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Whistleblower Law Blog

Topic: Safe Drinking Water Act (SDWA)

OSHA Orders Alaska-Based Youth Treatment Provider to Reinstate Whistleblower Who Was Fired After Reporting Safety Concerns at the Facility

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In a press release issued last week, the U.S. Department of Labor’s Occupational Safety and Health Administration (OSHA) announced that Anchorage, Alaska- based North Star Behavioral Health System has been ordered to reinstate and pay over $250,000 to an employee who was terminated in retaliation for reporting safety concerns regarding the facility’s water supply.

An investigation conducted by OSHA’s Whistleblower Protection Program found that the company violated the whistleblower provision of the Safe Drinking Water Act (SDWA) when it terminated an employee after he reported concerns about safe drinking water and a lack of appropriate licensing by a North Star manager who held certain regulatory responsibilities regarding the facility’s drinking water system. Following the employee’s complaint to state agencies, North Star not only ordered him to refrain from future contact with regulatory agencies but terminated him for allegedly sabotaging the facility’s water supply, allegations which OSHA determined by to be unsubstantiated.

In addition to reinstating the whistleblower, OSHA ordered that North Star must pay him nearly $60,000 in back wages, $75,000 in emotional distress damages, $100,000 in punitive damages, $2,018 in compensatory damages, and approximately $35,600 in attorney fees. Finally, North Star must post OSHA’s whistleblower protection fact sheet at its Anchorage facility.

The Employment Law Group® law firm has an extensive nationwide whistleblower practice  representing employees who have been victims of retaliation.

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ARB Rules that Whistleblower’s Motive is Irrelevant

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The Department of Labor’s Administrative Review Board (“ARB”) has affirmed an Administrative Law Judge’s (“ALJ”) decision to award back pay and compensatory damages to a whistleblower for violations of the retaliation provision of the Safe Drinking Water Act (“SDWA”).  In Collins v. Village of Lynchburg, Ohio, Michael Collins alleged that his former employer, the Village of Lynchburg Ohio retaliated against him for making a disclosure to the Ohio Environmental Protection Agency (“OEPA”) about an alleged violation of the SDWA.  In particular, Collins alleged that his employer was using an improper procedure to test Lynchburg’s water supply.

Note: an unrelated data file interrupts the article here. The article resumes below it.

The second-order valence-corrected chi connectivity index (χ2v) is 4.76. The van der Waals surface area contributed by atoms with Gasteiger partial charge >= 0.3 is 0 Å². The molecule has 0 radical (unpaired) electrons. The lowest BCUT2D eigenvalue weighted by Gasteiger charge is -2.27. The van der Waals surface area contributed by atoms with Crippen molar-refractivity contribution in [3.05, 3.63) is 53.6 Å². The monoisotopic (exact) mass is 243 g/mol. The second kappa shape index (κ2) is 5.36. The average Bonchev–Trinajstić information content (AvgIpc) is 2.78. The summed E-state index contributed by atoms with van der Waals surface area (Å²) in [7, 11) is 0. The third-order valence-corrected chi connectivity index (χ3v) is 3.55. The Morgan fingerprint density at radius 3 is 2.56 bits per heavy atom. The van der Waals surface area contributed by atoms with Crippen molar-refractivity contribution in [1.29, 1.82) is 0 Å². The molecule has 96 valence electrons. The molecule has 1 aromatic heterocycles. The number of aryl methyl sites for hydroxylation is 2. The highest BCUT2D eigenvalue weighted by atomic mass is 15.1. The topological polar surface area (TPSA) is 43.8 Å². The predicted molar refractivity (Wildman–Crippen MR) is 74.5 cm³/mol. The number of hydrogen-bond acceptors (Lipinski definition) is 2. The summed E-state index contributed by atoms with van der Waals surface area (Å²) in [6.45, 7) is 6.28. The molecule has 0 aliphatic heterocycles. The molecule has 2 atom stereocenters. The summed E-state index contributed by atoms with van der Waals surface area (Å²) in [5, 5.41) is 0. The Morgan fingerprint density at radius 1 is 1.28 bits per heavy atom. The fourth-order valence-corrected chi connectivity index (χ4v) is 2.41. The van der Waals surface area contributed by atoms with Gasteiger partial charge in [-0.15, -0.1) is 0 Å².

The employer asserted that Collins did not engage in protected conduct because his disclosure was motivated by personal animus against his supervisors.  The ARB expressly rejected this argument, concluding that “even if [an employee] were motivated by a retaliatory intent in making [a disclosure] to OEPA, a complainant’s motivation in making a safety complaint has no bearing on whether the complaint is protected.”   According to the ARB, an employee’s disclosure is protected so long as the complainant “reasonably believe[d] that a violation of the act occurred,” when he made his disclosure.  Finding that Collins satisfied his burden of proof and that his former employer failed to provide a legitimate non-discriminatory reason for terminating Collins’s employment, the ARB affirmed the ALJ’s decision in favor of  Collins.  For more information on whistleblower protection laws and The Employment Law Group® law firm’s Whistleblower Practice, click here.

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DOL Decides in Favor of Federal Agency Whistleblower

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In Dixon v. U.S. Dep’t of the Interior., the Department of Labor’s Administrative Review Board (ARB) held that Earle Dixon, a federal employee of the Department of Interior’s Bureau of Land Management (BLM) engaged in protected activity under the whistleblower provisions of the Safe Drinking Water Act (SDWA) and the Comprehensive Environmental Response, Compensation, and Liability Act (CERCLA) when he raised concerns about the contamination of a Nevada copper mine and told his supervisors that the intergovernmental effort to clean up the mine was non-compliant with CERCLA regulations. In affirming the ALJ’s decision, the ARB concluded that the BLM failed to prove that Dixon was terminated for poor performance or other reasons independent of his protected activity and was therefore liable for whistleblower retaliation.  The ARB also affirmed the ALJ’s decision awarding Dixon back pay and compensatory damages.

 

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